Digital poetry is not a fixed object; its circuitry perpetuates a conversation. Poetry is a socially constructed art form, always situated within other texts (not limited only to poems) and extended by readers. Meaning and significance are not completely dependent on the verbal material itself; they are formed in the mind of the reader, who synthesizes various tiers of influence (inputs) and, potentially, extends them (outputs). Made obvious in viewing any digital poem is its release from a fixed format. A dramatic break from sharing real physical space occurs, whereby the signs that constitute the poetic text are immaterial. Contemporary modes challenge authors to avoid looking at any part of the systems involved — audible, alphabetized, imagistic —as discrete or independent units. Building a widely conceived philosophy of text is the responsibility of authors working with fully integrated (audio/video/alphanumeric) and layered (linked and coded) texts.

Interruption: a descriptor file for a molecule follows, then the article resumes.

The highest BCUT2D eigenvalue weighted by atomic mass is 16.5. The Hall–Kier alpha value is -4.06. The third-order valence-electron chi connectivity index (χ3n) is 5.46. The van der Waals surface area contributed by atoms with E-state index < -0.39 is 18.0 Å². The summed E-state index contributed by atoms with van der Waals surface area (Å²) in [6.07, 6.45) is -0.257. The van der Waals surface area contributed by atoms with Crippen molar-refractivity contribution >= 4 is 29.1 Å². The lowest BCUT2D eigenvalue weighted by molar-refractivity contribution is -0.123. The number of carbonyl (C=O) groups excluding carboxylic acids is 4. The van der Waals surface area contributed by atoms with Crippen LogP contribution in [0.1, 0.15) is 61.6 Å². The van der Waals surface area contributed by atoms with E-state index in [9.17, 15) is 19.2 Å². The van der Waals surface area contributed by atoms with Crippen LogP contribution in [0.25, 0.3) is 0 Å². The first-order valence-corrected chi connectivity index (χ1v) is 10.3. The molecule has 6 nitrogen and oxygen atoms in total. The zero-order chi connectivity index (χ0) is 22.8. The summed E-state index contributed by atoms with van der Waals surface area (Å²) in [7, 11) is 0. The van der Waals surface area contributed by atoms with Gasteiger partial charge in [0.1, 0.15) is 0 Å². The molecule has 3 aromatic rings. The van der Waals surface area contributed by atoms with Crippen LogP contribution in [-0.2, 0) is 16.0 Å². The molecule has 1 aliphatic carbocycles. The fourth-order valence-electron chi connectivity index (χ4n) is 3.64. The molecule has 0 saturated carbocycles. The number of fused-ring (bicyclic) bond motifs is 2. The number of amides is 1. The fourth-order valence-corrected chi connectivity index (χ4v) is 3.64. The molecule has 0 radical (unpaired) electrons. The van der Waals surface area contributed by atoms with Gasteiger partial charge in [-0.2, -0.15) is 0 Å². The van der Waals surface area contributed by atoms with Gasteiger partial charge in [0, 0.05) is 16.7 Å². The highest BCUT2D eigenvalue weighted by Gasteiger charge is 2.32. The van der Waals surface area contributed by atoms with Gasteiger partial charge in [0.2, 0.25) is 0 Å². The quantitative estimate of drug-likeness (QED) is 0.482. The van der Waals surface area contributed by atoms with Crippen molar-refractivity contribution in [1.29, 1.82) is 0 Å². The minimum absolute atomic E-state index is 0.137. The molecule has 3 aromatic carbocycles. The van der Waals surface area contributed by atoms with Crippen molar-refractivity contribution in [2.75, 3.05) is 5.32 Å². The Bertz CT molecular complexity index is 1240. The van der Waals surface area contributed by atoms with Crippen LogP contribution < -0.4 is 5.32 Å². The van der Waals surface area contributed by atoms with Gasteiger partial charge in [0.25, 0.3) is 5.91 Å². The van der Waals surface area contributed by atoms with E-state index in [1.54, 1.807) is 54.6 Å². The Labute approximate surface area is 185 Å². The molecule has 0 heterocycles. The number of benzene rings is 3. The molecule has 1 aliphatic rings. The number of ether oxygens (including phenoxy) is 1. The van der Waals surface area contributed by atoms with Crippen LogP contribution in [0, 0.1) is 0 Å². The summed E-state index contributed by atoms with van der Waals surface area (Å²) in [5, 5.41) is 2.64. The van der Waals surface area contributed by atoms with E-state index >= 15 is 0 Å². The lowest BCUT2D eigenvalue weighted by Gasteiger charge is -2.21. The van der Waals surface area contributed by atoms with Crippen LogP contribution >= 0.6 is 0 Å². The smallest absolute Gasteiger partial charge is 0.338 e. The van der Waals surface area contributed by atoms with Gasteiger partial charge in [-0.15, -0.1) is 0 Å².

Poet-programmers have devised numerous methods to handle computer coding, the (often) unseen language responsible for formulating a digital poem. As yet, however, methods of creating digital works are dwarfed by the number of forms of written poetry. For example, more than seventy-five unique forms of poetry are discussed in the Handbook of Poetic Forms, a useful guidebook for students of poetry edited by Ron Padgett, and many more are reviewed in The New Princeton Encyclopedia of Poetry and Poetics. This coverage is unsurprising, considering that these books address poetry across centuries whereas digital poetry is (mechanically) less than fifty years old. Though many different variations of digital poems are available, the overall number of general classifications of forms remains relatively small. Computerized literature and artifice are still in their early stages, and will become enriched at a gradual pace. The complexities handled by poets using written language, the challenges met despite perceived limits to alphanumeric forms, have just begun to be broached by digital poets. The first decades of the craft established a few models, which may be ultimately regarded as rudimentary efforts when contextualized within any overall history of computerized writing.